Welcome to the Valley of the Moon, our destination last Monday and the name of one of Jack London’s many books. It’s a description that perhaps goes back to the original Miwok tribes that lived in the valley. “Miwok legends say that the moon seemingly rose from this valley, or was “nestled” in the valley, or may have even sprung up multiple times in one night.” http://en.wikipedia.org/wiki/Sonoma_Valley This can still be experienced if the moon is low and temporarily obscured by the various hills of Sonoma Mountain. It seems to rise again and again as you drive up toward Glen Ellen and Jack London State Park.
Walking past the vineyards on our way up Sonoma Mountain – they’re just beyond the Coyote bushes and the rambling fence.
Vineyards straight ahead, Oaks, Madrone and Eucalyptus framing them on this side with Redwoods topside.
Michael spoke about the narrow coastal strip where Redwoods grow extending from a small section in southern Oregon and down the California coast to as far as Big Sur. They need water to thrive and so follow stream beds and are significantly laved by the Pacific coastal fog. http://www.redwoods.info/showrecord.asp?id=3950
Michael talked about Redwoods outside of their range in England and elsewhere. Ann mentioned that she has 150 year old Redwoods on her property in Wales brought there by a sea captain in her family. They enjoy the Welsh climate. http://www.monumentaltrees.com/en/trees/giantsequoia/elsewhere/
Equestrians coming down from the mountain breaking into the sunlight from the Redwood shaded trail. They “warned” us about mountain lions ahead up the hill and we cautioned them about rattlesnakes out there in the sunshine.
Jack London dammed this area as a source for irrigation on his Beauty Ranch. Sometimes we’ve seen ducks swimming here and dragonflies flitting about but all was dry, missing on Monday. But the break in the shade was welcome on a hot day.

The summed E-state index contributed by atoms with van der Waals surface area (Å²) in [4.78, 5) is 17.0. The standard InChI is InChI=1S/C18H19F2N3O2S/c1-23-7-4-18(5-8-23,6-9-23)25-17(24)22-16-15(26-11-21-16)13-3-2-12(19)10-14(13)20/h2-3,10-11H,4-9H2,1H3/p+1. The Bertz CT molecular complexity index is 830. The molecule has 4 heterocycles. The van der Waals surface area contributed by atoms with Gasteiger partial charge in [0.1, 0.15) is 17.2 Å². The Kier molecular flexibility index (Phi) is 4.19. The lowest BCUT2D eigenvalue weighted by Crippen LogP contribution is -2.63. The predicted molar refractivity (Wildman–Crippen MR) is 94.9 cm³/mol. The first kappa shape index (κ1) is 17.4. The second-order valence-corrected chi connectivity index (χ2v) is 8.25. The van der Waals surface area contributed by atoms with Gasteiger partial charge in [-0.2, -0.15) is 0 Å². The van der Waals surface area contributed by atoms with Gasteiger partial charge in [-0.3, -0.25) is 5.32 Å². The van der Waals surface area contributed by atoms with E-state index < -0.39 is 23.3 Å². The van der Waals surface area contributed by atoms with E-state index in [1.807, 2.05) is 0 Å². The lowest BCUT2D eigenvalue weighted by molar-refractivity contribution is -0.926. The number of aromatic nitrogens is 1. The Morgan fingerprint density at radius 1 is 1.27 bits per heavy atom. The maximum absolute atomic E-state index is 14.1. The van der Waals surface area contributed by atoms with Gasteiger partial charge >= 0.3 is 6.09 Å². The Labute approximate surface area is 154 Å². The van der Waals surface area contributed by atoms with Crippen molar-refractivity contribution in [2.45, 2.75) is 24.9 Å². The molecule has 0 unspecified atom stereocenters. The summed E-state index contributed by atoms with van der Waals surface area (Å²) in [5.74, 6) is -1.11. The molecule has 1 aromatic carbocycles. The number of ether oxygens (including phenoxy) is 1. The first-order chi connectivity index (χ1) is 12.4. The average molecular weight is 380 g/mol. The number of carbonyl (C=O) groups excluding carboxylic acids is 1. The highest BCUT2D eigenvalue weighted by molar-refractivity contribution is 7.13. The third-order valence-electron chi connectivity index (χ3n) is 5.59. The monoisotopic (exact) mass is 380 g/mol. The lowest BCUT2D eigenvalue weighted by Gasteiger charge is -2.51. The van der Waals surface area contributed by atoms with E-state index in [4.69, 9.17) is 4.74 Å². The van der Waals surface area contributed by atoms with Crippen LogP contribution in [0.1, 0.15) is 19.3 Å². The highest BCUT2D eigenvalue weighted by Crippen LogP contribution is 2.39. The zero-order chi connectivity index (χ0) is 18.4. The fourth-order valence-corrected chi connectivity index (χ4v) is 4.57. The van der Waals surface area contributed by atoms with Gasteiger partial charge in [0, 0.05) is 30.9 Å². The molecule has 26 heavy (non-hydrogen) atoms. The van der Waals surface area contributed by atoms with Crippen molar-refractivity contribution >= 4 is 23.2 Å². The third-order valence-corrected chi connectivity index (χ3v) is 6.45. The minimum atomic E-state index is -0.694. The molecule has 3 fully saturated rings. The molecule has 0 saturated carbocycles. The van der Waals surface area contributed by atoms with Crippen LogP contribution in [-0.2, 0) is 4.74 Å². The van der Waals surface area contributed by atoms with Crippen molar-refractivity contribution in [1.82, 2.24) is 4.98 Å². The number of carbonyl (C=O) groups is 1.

California Spice bush along the way: http://www.laspilitas.com/nature-of-california/plants/calycanthus-occidentalis
Friendly mountain biker pushing up the trail passing us in a blur, my blur.
Pipevine was another uncommon plant that we enjoyed along the way. We spotted some on our last Angel Island hike so that’s awhile back. http://www.marin.edu/cnps/pipevine.html
Hanging a left onto the newly opened Sonoma Ridge Trail:
Some Elk Clover in berry, Michael asked what it reminded us of and we all failed miserably to remember English Ivy.
http://www.kingcounty.gov/environment/animalsAndPlants/noxious-weeds/weed-identification/english-ivy.aspx (Just scroll down.)
Moving up the Ridge in a tangle of Oaks.
California native bunch grass flows down the hillside gray on brown or maybe more precisely on Raw Umber (?) or Khaki (?) or Brown-nose, seems to be actually a shade of brown (?) or perhaps a solid Beaver Brown. Cf. http://en.wikipedia.org/wiki/Shades_of_brown
Michael identified it as our classic Festuca Californica. http://ucanr.edu/sites/scmg/Plant_of_the_Month/Festuca_californica
Just off the trail though some deep duff some Madrones provide convenient backrests for a picnic lunch.
The vineyard is still quite green for an autumn afternoon.
Just add the drumroll. Michael was talking about the diametric change of an agrarian United States at the time of Jack London’s Beauty Ranch to the urban America that we know today.
Two barns the lighter illustrating the Chinese technique of flat wall with flush rocks and the darker buildings showing the Italian pattern of exposed surfaces of the rocks on their walls. The largest building was the Sherry Barn built for Kohler and Frohling Winery in 1884.
The cactus corral, Michael said, kept those little dogies from wandering away. The spineless cactus was a joint project with the famed plant geneticist, Luther Burbank to develop cactus for cheap and nutritious cattle feed. The cactus grew too slowly, the cows ate too fast. The second generation of cacti grew their spines back so not a complete success.
View of the Mayacamas Mountains from the lower parking lot with some noticeable serrations on the Madrone leaves in the foreground. In September of 1964 a large fire swept down this valley destroying a number of homes, barns and property along with devastation of thousands of acres of open space. People evacuated and drove in shock around the Sonoma Plaza, displaced persons. When a friend’s home was spared by the galloping fire, he used some burning fence posts to fix the evening meal and to make an affirmation.
The end of the tale.